Exactly one week out from Cadiz, Steve Fossett's maxi-cat PlayStation and her 13 crew were only just over 1000nm from their destination, Christopher Columbus' 1492 landfall at San Salvador in the Bahamas.
They need to average 12 kts or better the rest of the way to break the June, 2000 record of Club Med (10 days, 14 hrs, 53 mins) co-skippered by Grant Dalton and Bruno Peyron.
So far Fossett's southern strategy has been effective, skirting the potentially becalming high, although the big cat will have covered more than 400 extra route miles in her search for wind.
Skipper Steve Fossett commented: "We're heading the right way and can project our times better now - and a Sunday night or early Monday arrival seems quite possible.
"We are working the boat down the waves, squeezing every ounce of leeway out of the following winds. We are close to the point at which we will start to move north, but we are still regarding the high as a potential threat to progress."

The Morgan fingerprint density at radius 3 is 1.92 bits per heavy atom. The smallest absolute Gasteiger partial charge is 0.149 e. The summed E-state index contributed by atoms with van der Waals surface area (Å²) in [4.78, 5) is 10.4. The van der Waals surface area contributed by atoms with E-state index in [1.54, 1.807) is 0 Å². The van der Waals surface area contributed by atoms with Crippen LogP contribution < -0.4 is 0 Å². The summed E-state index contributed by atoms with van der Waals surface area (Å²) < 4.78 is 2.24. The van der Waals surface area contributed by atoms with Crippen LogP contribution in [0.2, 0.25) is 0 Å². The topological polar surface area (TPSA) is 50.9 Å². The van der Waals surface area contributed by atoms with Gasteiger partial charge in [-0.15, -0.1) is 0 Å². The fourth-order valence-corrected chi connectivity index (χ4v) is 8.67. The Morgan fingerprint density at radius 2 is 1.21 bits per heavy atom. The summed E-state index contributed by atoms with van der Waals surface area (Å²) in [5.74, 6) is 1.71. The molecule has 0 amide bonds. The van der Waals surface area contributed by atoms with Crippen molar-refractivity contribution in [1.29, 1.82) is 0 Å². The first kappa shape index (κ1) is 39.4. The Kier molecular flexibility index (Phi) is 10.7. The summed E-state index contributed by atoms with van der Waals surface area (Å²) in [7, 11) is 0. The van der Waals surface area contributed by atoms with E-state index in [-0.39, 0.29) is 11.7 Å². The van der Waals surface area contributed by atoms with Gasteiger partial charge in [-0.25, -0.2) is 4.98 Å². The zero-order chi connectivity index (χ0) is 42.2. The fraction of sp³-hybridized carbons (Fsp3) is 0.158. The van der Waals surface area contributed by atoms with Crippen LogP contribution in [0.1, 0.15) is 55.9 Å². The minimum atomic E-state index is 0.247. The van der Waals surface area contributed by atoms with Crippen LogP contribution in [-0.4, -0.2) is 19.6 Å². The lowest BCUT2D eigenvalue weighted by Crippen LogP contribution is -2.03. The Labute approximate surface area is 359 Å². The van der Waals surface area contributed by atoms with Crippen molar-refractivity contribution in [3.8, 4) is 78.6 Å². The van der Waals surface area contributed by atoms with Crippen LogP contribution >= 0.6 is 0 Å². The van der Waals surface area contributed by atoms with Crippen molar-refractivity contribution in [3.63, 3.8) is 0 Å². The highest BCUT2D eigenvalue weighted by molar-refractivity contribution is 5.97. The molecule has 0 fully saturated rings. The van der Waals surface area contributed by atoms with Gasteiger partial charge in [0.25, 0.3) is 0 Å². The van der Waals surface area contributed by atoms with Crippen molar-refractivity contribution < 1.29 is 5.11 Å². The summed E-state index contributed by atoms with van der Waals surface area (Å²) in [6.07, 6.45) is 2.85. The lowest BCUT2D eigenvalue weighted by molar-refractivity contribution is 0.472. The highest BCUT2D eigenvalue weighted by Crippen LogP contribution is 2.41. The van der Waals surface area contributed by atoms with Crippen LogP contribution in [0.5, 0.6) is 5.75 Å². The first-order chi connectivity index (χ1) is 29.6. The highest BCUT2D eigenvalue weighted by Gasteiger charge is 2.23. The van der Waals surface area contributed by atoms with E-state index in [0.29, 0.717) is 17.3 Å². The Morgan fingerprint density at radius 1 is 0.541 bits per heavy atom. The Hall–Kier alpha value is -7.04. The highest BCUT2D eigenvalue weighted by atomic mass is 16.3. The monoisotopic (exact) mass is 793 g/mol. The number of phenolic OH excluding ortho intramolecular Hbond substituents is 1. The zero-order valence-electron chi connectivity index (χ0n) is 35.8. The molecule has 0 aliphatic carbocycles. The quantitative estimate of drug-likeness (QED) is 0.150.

Watch Captain Dave Scully continued: "It looks like a Sunday night arrival. Still two days away, but already the crew is scenting land. Columbus was charged with offering a prize, donated by the King, to the first of his sailors to spot the new world. He claimed it for himself, the rogue. After today we'll still have about a thousand miles to go, so it is a little early to reach for the bino's, but then we are traveling a bit faster than Columbus was.
"T-shirts and shorts on deck, with a jacket at night. The discomfort factor is conspicuous by it's absence this trip. Record setting at it's finest!"